I have a bash script that calls a Python script that I want running continuously in the background. I can start the bash script, and the Python script runs, but I can't stop it using the "stop" command with the bash script.

Here is the bash script:


 case $1 in
       echo 'Running test.py'
       exec 2>&1 /opt/anaconda3/envs/my_env/bin/python /home/my_name/scripts/test.py &
       echo 'Assigning pid'
       echo $! > /home/my_name/scripts/test.pid;;
       kill 'cat /home/my_name/scripts/test.pid';;
       echo "usage: "$1" {start|stop}" ;;
 exit 0

And here is the Python script:

import time
from pathlib import Path

count = 0 
while True:
    with open(Path(__file__).parent.resolve() / "test.txt", 'a') as f:
    count += 1

The Python code works fine so it's not worth discussing much. It just writes an integer to a text file every second, each time incrementing by one.

Here is what I get on the command line from within the folder containing the Python and bash scripts:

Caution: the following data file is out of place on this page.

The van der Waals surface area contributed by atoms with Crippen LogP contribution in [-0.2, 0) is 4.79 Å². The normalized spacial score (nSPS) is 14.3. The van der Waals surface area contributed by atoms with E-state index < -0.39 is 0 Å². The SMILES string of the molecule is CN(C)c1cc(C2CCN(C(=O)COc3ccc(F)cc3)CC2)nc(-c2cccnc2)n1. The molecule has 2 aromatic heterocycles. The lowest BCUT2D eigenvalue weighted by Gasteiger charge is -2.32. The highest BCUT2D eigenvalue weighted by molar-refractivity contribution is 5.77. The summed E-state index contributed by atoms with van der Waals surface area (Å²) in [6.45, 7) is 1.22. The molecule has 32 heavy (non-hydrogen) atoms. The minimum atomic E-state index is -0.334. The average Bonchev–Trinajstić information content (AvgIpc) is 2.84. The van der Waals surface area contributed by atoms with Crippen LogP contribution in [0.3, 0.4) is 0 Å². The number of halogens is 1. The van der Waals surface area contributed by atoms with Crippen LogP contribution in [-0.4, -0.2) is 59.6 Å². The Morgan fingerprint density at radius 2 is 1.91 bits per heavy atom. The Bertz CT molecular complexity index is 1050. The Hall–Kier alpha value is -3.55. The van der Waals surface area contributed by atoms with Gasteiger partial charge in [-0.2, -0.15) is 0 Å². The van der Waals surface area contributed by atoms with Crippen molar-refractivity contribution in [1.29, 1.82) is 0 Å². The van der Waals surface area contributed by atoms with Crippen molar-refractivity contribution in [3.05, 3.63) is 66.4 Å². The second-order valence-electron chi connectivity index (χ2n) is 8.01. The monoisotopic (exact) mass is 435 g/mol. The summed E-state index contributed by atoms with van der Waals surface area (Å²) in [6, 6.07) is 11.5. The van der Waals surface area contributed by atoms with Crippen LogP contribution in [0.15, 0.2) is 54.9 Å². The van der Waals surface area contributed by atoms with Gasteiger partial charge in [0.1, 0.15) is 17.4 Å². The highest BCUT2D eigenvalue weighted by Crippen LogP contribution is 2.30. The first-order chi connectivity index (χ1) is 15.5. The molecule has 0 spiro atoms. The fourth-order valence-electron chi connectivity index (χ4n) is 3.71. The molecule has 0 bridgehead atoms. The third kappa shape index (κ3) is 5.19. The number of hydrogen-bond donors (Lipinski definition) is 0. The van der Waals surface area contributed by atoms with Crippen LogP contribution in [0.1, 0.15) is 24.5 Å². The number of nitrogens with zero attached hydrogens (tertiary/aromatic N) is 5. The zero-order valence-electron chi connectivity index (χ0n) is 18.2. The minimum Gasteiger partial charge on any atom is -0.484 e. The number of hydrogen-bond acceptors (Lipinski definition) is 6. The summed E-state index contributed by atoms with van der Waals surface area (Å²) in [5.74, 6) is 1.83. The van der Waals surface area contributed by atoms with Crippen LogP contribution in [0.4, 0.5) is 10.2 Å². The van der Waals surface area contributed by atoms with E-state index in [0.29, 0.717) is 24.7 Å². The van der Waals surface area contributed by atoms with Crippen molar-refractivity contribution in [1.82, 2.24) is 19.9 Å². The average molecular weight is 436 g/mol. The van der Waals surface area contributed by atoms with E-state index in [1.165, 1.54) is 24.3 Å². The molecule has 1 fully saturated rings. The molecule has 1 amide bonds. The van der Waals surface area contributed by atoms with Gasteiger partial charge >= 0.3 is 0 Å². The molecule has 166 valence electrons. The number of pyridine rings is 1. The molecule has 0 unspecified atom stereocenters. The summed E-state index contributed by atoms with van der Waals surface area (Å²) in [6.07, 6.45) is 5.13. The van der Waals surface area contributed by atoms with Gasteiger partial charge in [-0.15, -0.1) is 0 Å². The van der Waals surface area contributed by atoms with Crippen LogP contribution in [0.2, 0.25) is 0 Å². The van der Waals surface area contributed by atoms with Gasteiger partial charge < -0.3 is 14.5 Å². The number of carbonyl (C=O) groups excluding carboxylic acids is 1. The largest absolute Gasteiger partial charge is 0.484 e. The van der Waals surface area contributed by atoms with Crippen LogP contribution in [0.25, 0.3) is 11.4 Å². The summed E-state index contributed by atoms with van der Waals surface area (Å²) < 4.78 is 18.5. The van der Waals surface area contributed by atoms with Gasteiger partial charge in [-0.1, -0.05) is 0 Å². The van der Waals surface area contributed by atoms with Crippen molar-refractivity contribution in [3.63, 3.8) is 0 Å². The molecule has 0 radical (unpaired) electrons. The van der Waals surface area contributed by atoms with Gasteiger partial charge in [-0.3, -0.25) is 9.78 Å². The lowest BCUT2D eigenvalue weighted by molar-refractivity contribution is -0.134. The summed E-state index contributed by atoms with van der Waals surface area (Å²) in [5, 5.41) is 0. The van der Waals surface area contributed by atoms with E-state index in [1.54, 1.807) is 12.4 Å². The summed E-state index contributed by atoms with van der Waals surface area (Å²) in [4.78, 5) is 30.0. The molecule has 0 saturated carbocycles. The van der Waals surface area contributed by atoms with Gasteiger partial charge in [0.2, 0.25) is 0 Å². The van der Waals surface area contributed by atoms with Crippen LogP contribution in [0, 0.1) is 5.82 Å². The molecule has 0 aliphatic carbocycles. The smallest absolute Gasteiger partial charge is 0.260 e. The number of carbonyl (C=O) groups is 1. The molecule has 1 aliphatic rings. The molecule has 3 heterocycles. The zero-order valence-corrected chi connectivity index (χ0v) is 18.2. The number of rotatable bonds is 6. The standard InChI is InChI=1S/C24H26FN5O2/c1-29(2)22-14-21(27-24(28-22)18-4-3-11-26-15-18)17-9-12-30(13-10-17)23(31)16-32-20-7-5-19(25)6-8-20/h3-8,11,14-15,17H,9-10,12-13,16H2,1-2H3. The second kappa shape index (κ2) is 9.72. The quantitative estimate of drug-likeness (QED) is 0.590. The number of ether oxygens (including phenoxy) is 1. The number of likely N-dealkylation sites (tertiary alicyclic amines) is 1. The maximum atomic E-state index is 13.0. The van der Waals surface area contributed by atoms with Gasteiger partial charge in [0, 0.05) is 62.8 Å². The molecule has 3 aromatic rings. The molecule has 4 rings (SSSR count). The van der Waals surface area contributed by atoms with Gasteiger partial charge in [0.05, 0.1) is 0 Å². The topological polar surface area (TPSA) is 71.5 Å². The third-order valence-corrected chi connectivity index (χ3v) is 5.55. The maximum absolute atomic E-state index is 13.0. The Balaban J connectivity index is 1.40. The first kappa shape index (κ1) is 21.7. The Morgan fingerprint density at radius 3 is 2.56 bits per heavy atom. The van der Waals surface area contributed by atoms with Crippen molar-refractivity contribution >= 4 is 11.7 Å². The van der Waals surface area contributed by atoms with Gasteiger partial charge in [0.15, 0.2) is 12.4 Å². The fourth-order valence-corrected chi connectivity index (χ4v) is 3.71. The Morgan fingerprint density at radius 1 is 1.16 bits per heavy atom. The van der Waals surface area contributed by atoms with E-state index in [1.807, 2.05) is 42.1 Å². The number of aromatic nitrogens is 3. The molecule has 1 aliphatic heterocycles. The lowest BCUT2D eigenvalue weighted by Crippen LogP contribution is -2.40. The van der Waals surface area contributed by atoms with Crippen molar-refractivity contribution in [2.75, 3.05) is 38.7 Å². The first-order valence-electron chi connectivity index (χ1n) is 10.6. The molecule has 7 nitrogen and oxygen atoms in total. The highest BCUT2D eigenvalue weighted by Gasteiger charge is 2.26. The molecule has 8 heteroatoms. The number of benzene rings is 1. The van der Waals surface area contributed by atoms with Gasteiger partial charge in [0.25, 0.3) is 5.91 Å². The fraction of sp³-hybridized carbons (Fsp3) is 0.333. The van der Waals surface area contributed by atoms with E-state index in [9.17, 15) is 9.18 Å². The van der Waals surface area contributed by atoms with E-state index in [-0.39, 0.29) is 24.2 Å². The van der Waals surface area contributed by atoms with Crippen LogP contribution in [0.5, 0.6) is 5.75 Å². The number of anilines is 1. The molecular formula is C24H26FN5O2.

$ sudo ./test.sh start
Running test.py
Assigning pid
$ sudo ./test.sh stop
./test.sh: line 10: kill: cat /home/my_name/scripts/test.pid: arguments must be process or job IDs
$ ps -aux | grep test
root      91366  0.1  0.0  26704  9320 pts/6    S    19:39   0:00 /opt/anaconda3/envs/my_env/bin/python /home/my_name/scripts/test.py
VEIC\da+  92004  0.0  0.0  14436  1012 pts/11   S+   19:41   0:00 grep --color=auto test
$ cat test.pid

So you can see the pid written to the pid file test.pid matches the one shown with the command ps -aux | grep test. But when trying to use the stop command with the bash script I'm told that the contents of the pid file aren't a process or job ID.

I'm eventually hoping to use this in conjunction with Monit, but need to get past this bash script difficulty before I do so. Any help would be greatly appreciated!

  • You can also try to use systemd service and call python directly in ExecStart instead of bash script.
    – mrc02_kr
    Apr 9 at 10:53
  kill 'cat /home/my_name/scripts/test.pid';;

You probably want that to be:

  kill `cat /home/my_name/scripts/test.pid`;;

(backticks instead of single quotes)

  • That was quick and simple! Thank you very much!
    – Alasdair
    Apr 9 at 0:15
  • 1
    It's easy to confuse normal quote characters with back quotes. To avoid this, use $(cat /home/my_name/scripts/test.pid) instead of back quotes. Apr 9 at 0:26

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